Georgia may still be a mysterious and underrated travel destination. At the intersection of Europe and Asia, the country is home to Caucasus Mountain villages and Black Sea beaches. It’s famous for Vardzia, a sprawling cave monastery dating to the 12th century, and the ancient wine-growing region Kakheti. Its capital, Tbilisi, is famous for the diverse architecture and mazelike, cobblestone streets of its old town. As you might be able to figure out already, Georgia has a lot to offer. Here are more interesting facts about Georgia to help stir your curiosity!
1. Georgia is home to the first Europeans
An archaeological expedition to a site in Dmanisi found the oldest human skulls belonging to a couple, Zezva and Mzia. At 1.8 million years old, it provides evidence that Georgia may be home to one of the oldest communities, as well as the very first Europeans. Four other fossil skeletons were subsequently found, and they are seen as the earliest known human presence in the Caucasus, as well as an important link between African and European ancestors.
2. The locals don’t call their country Georgia
Georgians call their country Sakartvelo and refer to themselves as Kartveli. The name consists of two parts: Kartvel, which refers to an inhabitant of the central Georgian region of Kartli, and the circumfix sa-o which stands for ‘land where the Kartveli live’. To date, it is unclear where the name Georgia comes from. Is it from St George, the patron saint of the country; or Georgi, or derived from the Persian and Turkish version of the name George, Gorj/Gurju? We may never know!
3. It is one of the most ecologically diverse places on earth
Georgia has climates ranging from subtropical, to semi-desert, and even alpine. As you can imagine, its 12 different climate zones have spawned an incredible diversity of landscapes and wildlife. There are about 5,601 species of animals, and many of these species are endemic. Georgia also has 49 different types of soil, making it very conducive for different types of agriculture.
4. It is the birthplace of wine
Love a good wine? We all have Georgia to thank for it. They have been making and perfecting the art of winemaking for at least 8,000 years! But one of the most interesting facts about Georgia is that this discovery was entirely accidental. Some Georgians found that by burying earthenware vessels (called qvevri) filled with grape juice over winter, it would turn into wine. Today, this ancient Georgian tradition of Qvevri winemaking is listed on UNESCO’s Intangible Cultural Heritage of Humanity List!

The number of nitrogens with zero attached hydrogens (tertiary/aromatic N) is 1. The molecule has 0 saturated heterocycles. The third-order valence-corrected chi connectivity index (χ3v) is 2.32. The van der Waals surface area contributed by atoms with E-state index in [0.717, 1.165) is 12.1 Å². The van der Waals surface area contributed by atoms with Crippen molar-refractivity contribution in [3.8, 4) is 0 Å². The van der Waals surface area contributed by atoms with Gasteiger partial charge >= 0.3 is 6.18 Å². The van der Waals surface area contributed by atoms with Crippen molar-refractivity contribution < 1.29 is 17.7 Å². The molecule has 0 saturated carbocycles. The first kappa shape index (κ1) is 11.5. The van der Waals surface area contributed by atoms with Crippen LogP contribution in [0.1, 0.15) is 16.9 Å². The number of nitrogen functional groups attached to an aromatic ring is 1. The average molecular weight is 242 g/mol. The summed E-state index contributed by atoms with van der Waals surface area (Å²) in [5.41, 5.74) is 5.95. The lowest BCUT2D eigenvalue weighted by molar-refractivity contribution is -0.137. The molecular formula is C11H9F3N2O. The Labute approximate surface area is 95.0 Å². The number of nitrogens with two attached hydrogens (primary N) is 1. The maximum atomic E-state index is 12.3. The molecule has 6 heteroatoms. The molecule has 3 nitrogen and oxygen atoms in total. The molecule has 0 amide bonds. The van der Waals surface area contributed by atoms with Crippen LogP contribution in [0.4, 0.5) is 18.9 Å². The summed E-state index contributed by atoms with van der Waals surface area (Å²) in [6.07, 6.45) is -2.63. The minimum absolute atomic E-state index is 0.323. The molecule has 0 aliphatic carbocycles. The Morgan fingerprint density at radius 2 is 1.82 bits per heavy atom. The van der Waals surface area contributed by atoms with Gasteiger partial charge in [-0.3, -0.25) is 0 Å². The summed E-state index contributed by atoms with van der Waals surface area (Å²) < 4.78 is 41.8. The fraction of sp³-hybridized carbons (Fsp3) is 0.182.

5. It is home to the world’s deepest cave
At 2,212 meters deep, Veryovkina Cave is the deepest cave on earth. It took half a century and about 30 expeditions for cave explorers to reach its record depth, and experts still think that there is more to be discovered. It is a physically testing cave with many dangerous sections, some just wide enough to squeeze one’s body through. Three years ago, the team almost drowned in a sudden flood that happened at the bottom camp.
6. Europe’s highest settlement is here
Sitting in the mountainous region of Svaneti at a jaw dropping 2,100 metres above sea level, the ancient villages of Ushguli are the highest altitude settlements of Europe. Here, against the snowy backdrop of Mount Shkhara, medieval stone towers stand like an immovable brigade. The air is cool and thin. The nearest town, almost 50 kilometres away, is cut off by snow from October to April, which puts the local community in virtual isolation for half of the year. In recent years, Ushguli has seen a sharp increase of summer vacationers, all hoping to experience a culture on the edge of time before it’s too late.
7. There is a recording of a traditional Georgian song in space
A recording of Chakrulo, a Georgian folk song that dramatizes battle preparations, was sent into space as part of the Voyager Golden Records in 1977. The Golden Record has 115 images encoded in analogue form, different natural sounds, traditional music from different countries, and spoken greetings in 59 languages. It’s like a message in a bottle, for any prospective life forms to find.